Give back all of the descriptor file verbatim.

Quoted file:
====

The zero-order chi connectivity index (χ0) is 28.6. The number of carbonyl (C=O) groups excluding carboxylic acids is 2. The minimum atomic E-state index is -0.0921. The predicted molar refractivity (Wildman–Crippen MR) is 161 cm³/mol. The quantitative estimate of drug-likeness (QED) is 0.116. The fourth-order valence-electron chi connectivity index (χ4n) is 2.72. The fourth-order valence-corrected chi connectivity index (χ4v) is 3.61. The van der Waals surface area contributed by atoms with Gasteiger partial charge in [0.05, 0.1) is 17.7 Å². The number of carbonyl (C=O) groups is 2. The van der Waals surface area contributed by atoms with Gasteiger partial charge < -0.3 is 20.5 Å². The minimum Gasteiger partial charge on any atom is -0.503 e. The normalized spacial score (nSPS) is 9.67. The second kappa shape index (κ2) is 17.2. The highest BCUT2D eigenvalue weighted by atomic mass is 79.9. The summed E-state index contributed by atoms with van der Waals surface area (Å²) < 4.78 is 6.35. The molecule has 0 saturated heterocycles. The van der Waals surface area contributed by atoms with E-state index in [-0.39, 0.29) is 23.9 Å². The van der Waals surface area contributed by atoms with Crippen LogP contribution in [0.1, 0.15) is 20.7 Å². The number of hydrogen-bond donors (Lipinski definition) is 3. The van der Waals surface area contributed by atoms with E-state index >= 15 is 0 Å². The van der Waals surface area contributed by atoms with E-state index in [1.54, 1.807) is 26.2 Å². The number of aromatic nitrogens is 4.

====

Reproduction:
The zero-order chi connectivity index (χ0) is 28.6. The number of carbonyl (C=O) groups excluding carboxylic acids is 2. The minimum atomic E-state index is -0.0921. The predicted molar refractivity (Wildman–Crippen MR) is 161 cm³/mol. The quantitative estimate of drug-likeness (QED) is 0.116. The fourth-order valence-electron chi connectivity index (χ4n) is 2.72. The fourth-order valence-corrected chi connectivity index (χ4v) is 3.61. The van der Waals surface area contributed by atoms with Gasteiger partial charge in [0.05, 0.1) is 17.7 Å². The number of carbonyl (C=O) groups is 2. The van der Waals surface area contributed by atoms with Gasteiger partial charge < -0.3 is 20.5 Å². The minimum Gasteiger partial charge on any atom is -0.503 e. The normalized spacial score (nSPS) is 9.67. The second kappa shape index (κ2) is 17.2. The highest BCUT2D eigenvalue weighted by atomic mass is 79.9. The summed E-state index contributed by atoms with van der Waals surface area (Å²) < 4.78 is 6.35. The molecule has 0 saturated heterocycles. The van der Waals surface area contributed by atoms with E-state index in [-0.39, 0.29) is 23.9 Å². The van der Waals surface area contributed by atoms with Crippen LogP contribution in [0.1, 0.15) is 20.7 Å². The number of hydrogen-bond donors (Lipinski definition) is 3. The van der Waals surface area contributed by atoms with E-state index >= 15 is 0 Å². The van der Waals surface area contributed by atoms with E-state index in [1.54, 1.807) is 26.2 Å². The number of aromatic nitrogens is 4.